The COVID-19 pandemic has ended years of healthy multifamily fundamentals. Demand has weakened, and renters are increasingly looking for more inexpensive stock. After nearly a decade of solid growth, multifamily asking rents dropped 0.4 percent nationally in April and May, with twice as many metros seeing rents decline (71) as increase (35), according to a study, released this month, of 107 U.S. metros by Yardi Matrix.
Denver is among the major markets hit hardest. The 13 metros that experienced rent drops of 1.3 percent or more include San Diego (-1.8%), San Jose and Nashville (-1.7%), Boston (-1.5%), Los Angeles and Denver (-1.4%), and Austin and Seattle (-1.3%).
Newer luxury units with the highest rents have fared worse than more moderately priced units. Rents of luxury lifestyle units nationally decreased by 1.2 percent, compared to a decline of only 0.5 percent for working-class renter-by-necessity units. New units coming online are taking longer to lease up, prompting owners of more expensive units to offer concessions or lower rents to attract tenants.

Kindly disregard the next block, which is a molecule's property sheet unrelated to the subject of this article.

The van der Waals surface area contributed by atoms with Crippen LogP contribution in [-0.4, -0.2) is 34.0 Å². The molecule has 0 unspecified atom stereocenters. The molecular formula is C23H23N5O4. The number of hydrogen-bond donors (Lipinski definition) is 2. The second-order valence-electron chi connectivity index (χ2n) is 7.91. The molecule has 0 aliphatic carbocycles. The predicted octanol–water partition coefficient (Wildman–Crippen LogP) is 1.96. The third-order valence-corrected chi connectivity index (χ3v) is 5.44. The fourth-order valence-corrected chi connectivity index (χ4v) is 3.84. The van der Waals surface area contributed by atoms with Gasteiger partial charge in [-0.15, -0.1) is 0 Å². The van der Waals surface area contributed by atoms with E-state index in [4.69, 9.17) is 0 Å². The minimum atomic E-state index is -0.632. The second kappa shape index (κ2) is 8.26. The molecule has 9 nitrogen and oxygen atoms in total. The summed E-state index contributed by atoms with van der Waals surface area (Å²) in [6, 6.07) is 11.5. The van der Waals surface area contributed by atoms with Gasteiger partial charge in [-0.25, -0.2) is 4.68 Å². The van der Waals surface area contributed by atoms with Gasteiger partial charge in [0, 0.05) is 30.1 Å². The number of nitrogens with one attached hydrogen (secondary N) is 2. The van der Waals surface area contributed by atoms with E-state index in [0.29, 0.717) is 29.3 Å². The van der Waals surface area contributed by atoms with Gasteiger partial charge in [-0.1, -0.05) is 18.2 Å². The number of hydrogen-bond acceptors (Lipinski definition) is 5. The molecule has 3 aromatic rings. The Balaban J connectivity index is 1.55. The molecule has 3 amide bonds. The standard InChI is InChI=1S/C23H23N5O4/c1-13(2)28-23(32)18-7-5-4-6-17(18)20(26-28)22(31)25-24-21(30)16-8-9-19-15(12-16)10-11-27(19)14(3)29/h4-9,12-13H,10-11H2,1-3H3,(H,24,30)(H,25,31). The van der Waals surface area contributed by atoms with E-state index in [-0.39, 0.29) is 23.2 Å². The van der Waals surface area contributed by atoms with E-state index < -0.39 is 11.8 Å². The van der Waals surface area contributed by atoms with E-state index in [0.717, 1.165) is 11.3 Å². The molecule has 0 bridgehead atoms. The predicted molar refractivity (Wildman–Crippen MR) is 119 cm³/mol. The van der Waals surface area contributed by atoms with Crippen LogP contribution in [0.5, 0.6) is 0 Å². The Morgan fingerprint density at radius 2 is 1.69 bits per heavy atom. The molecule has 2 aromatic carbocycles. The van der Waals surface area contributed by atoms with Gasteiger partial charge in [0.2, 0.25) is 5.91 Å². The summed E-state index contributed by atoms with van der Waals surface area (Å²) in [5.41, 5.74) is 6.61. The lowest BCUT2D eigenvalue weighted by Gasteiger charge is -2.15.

According to the study, issues related to urbanization and social distancing also loom large. With offices, restaurants, entertainment venues and schools closed, and residents ordered to stay six feet from others, the social advantages that led to the growth of walkable downtowns turned into drawbacks. Many city dwellers, especially those with children, decided they preferred to quarantine with relatives or friends in the suburbs, move to vacation or second homes, or in some cases make permanent moves outside of urban centers.
Multifamily fundamentals have taken their first real hit in a decade, but the immediate downside is likely to be shallow, absent extended economic obstacles or a premature withdrawal of government support. At the same time, the industry also will be forced to adapt to generational developments regarding the future of work and evolution of lifestyle preferences.
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